Monthly Archives: April 2017

033 – Source Notes

John Randolph of Roanoke by John Wesley Jarvis (c. 1811), courtesy of the National Portrait Gallery

Audio editing for this episode done by Andrew Pfannkuche (

  • Cheney, Richard B, and Lynne V Cheney. Kings of the Hill: How Nine Powerful Men Changed the Course of American History. New York: Simon & Schuster, 1996 [1983].
  • Fischer, David Hackett. The Revolution of American Conservatism: The Federalist Party in the Era of Jeffersonian Democracy. New York: Harper & Row, 1965.
  • Garland, Hugh A. The Life of John Randolph of Roanoke Vol. I. St Clair Shores, MI: Scholarly Press, 1970 [1849].
  • Hickey, Donald. The War of 1812: A Forgotten Conflict. Urbana, IL: University of Illinois Press, 1989.
  • Quisenberry, A C. The Life and Times of Hon. Humphrey Marshall. Winchester, KY: Sun Publishing Co, 1892.
  • Remini, Robert V. Henry Clay: Statesman for the Union. New York: W W Norton & Co, 1991.
  • Remini, Robert V. The House: The History of the House of Representatives. New York: HarperCollins, 2006.
  • Rutland, Robert Allen. The Presidency of James Madison. Lawrence, KS: University Press of Kansas, 1990.
  • Urofsky, Melvin I. A March of Liberty: A Constitutional History of the United States, Volume I: To 1877. New York: McGraw-Hill, 1988.
  • White, Leonard D. The Jeffersonians: A Study in Administrative History, 1801-1829. New York: Macmillan Co, 1956.

033 – Harry of the West

Henry Clay by Matthew Harris Jouett (c. 1818), courtesy of Wikipedia

Clay’s early career finds him rising from being a self-proclaimed “Mill Boy of the Slashes” to being elected Speaker of the House of Representatives. Along the way, he obtains an education in the law in Richmond before moving to Lexington, Kentucky where he starts a family and sets off on his lengthy political career. In this, the first in a series of episodes on the man who would become known as the Great Compromiser, we get a glimpse of some of the political divides that would ultimately lead into the Second Party System as well as the growing public discussion and debate over the issue of slavery which would define so much of both Clay’s public and private life. Resources used in this episode can be found at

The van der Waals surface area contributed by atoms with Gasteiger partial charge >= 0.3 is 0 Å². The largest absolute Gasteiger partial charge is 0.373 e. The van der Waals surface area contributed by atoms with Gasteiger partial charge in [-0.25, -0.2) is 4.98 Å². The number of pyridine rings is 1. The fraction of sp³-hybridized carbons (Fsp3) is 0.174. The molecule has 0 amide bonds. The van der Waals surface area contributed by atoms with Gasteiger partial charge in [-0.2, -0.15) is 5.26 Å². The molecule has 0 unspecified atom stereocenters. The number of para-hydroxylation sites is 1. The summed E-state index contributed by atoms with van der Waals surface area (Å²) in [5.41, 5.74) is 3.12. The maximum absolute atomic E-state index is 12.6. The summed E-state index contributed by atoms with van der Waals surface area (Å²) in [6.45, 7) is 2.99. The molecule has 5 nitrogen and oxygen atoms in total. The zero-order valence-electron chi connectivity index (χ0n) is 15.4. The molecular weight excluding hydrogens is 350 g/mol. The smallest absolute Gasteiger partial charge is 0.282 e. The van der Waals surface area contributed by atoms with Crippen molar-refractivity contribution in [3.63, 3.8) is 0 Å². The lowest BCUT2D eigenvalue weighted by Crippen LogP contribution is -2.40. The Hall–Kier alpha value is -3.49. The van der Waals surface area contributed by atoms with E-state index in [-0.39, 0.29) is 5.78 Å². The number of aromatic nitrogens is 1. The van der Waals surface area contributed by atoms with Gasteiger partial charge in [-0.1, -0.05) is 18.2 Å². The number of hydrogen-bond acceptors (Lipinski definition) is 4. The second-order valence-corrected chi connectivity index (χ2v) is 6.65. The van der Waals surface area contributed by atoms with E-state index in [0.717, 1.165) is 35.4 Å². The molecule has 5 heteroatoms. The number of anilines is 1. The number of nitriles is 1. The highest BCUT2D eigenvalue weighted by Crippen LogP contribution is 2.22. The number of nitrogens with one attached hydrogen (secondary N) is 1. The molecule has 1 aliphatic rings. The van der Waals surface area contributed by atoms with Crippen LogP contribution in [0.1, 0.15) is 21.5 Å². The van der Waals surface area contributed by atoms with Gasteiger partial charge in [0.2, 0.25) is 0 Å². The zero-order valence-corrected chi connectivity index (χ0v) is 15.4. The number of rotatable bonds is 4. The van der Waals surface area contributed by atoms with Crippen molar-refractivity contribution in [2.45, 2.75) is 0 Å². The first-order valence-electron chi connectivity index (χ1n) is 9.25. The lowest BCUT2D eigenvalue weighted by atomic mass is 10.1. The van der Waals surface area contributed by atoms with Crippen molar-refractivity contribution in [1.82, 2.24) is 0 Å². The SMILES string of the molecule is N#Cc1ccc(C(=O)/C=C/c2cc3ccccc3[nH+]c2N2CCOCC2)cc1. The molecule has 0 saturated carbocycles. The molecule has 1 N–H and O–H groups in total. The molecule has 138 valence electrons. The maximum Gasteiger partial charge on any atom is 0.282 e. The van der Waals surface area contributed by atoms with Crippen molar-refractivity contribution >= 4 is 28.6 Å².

032 – Source Notes

US Territorial Expansion Map from the US National Atlas, courtesy of the US government
The United States 1792-1795, courtesy of Golbez and Wikipedia
Map of US Indian Removal, courtesy of Nikater and Wikipedia
Oregon Country/Columbia District, 1816-1846, courtesy of Wikipedia
Political Divisions of Mexico and Texas, 1836-1845, courtesy of Giggette and Wikipedia

Audio editing for this episode was done by Andrew Pfannkuche (

  • Abernethy, Thomas P. The South in the New Nation 1789-1819. [Baton Rouge, LA]: Louisiana State University Press, 1961.
  • Anderson, Fred. Crucible of War: The Seven Years’ War and the Fate of Empire in British North America, 1754-1766. New York: Alfred A Knopf, 2000.
  • Cayton, Andrew R L. “’Separate Interests’ and the Nation-State: The Washington Administration and the Origins of Regionalism in the Trans-Appalachian West.” The Journal of American History. 79:1. Jun 1992. p. 39-67.
  • Chernow, Ron. Washington: A Life. New York: Penguin Press, 2010.
  • Davidson, James West, et al. Nation of Nations: A Concise Narrative of the American Republic, Volume One: To 1877. Boston, MA: McGraw-Hill College, 1999 [1990].
  • Fehrenbach, T R. Lone Star: A History of Texas and the Texans. New York: Collier Books, 1968.
  • Hall, Kermit L, ed., et al. The Oxford Companion to the Supreme Court of the United States. New York and Oxford: Oxford University Press, 1992.
  • Howe, Daniel Walker. What Hath God Wrought: The Transformation of America, 1815-1848. Oxford and New York: Oxford University Press, 2007.
  • Inskeep, Steve. Jacksonland: President Andrew Jackson, Cherokee Chief John Ross, and a Great American Land Grab. New York: Penguin Press, 2015.
  • Langguth, A J. Driven West: Andrew Jackson and the Trail of Tears to the Civil War. New York: Simon & Schuster, 2011 [2010].
  • Latimer, Jon. 1812: War With America. Cambridge, MA and London: Belknap Press of Harvard University Press, 2007.
  • Mahon, John K. History of the Second Seminole War, 1835-1842, Revised Edition. Gainesville, FL: University of Florida Press, 1991 [1967].